Linked by Thom Holwerda on Wed 4th May 2011 21:12 UTC, submitted by SReilly
Intel Intel has just announced its new line of processors, called Ivy Bridge, which uses a new type of transistor to reach the 22nm production process as well as maintain Moore's Law. They call it the 3D transistor, and in all honesty, this stuff goes way over my head. Even the incredibly cheesy n00b-video from Intel doesn't really make any lightbulbs appear in my head. So...
Thread beginning with comment 471818
To view parent comment, click here.
To read all comments associated with this story, please click here.
RE: Thought Atom is dead
by poundsmack on Wed 4th May 2011 22:28 UTC in reply to "Thought Atom is dead"
Member since:

"I think, AMD will start manufacturing ARM processors or otherwise they should come up with less than 22nm transitors to survive."

I wouldn't say that. They don't need to compete in that space, though it would likely be in their best interest.

Example: I have a microwave. The company that makes it has not made a portable hand held microwave and yet they are still surviving. (it's not a great direct comparison, as the market isn't heading towards "hand help microwaves" but still).

AMD will adapt, they always do ;)

Reply Parent Score: 2

RE[2]: Thought Atom is dead
by Elv13 on Thu 5th May 2011 05:14 in reply to "RE: Thought Atom is dead"
Elv13 Member since:

Does not work. If your microwave make competitor make a microwave that cook faster every 2 week, you will replace your own with a faster one. Same goes for the power, you wont use you cooking oven to eat up popcorn. It's just too much for absolutely no benefits, not even power/cost.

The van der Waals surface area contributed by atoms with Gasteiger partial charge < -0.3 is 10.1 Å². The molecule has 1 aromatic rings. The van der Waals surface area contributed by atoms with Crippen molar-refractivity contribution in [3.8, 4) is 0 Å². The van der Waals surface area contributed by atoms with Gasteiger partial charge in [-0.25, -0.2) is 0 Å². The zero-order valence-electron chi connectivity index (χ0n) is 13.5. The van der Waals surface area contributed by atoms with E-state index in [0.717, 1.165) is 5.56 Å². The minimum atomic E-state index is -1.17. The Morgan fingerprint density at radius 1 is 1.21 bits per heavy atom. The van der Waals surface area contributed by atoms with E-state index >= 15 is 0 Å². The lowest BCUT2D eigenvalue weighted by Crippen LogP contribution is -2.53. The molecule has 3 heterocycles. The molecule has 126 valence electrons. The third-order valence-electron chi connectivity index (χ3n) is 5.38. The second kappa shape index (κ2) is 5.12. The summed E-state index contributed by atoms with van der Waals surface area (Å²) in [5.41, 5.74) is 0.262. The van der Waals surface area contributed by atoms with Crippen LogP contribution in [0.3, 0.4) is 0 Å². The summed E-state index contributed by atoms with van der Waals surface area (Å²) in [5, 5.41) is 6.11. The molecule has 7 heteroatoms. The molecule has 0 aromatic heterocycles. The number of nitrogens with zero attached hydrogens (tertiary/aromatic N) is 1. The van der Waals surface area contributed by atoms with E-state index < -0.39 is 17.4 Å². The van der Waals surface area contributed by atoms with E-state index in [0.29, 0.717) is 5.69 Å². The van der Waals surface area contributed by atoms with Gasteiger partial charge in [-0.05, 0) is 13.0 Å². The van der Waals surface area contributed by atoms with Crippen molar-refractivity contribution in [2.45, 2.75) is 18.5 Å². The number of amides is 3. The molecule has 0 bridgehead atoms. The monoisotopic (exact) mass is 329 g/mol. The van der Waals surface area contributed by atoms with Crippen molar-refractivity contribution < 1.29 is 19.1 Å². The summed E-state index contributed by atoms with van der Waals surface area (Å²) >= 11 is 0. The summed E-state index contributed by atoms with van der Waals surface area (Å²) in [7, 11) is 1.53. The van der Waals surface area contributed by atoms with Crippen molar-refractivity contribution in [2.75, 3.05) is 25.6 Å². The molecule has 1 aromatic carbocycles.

Reply Parent Score: 2

RE[3]: Thought Atom is dead
by Neolander on Thu 5th May 2011 06:26 in reply to "RE[2]: Thought Atom is dead"
Neolander Member since:

The microwave analogy is flawed, I think.

No one needs a microwave which heats things up slightly faster than existing ones. You wouldn't sell it before it starts to heat things up at least an order of magnitude faster (yay, 6 seconds heat-up times !). Nowadays, people are more likely to choose a microwave based on design or usability criteria, since from a performance point of view they're all more or less the same.

However, IIRC again, the difference in power/performance ratio between an Atom chip and an ARM chip is less than an order of magnitude, but it's quite a big deal already because reducing the battery life of a mobile device by a factor of 2 or 3 without benefits in another area is already something pretty much unacceptable unless you can come up with genius marketing to justify that.

Edited 2011-05-05 06:27 UTC

Reply Parent Score: 2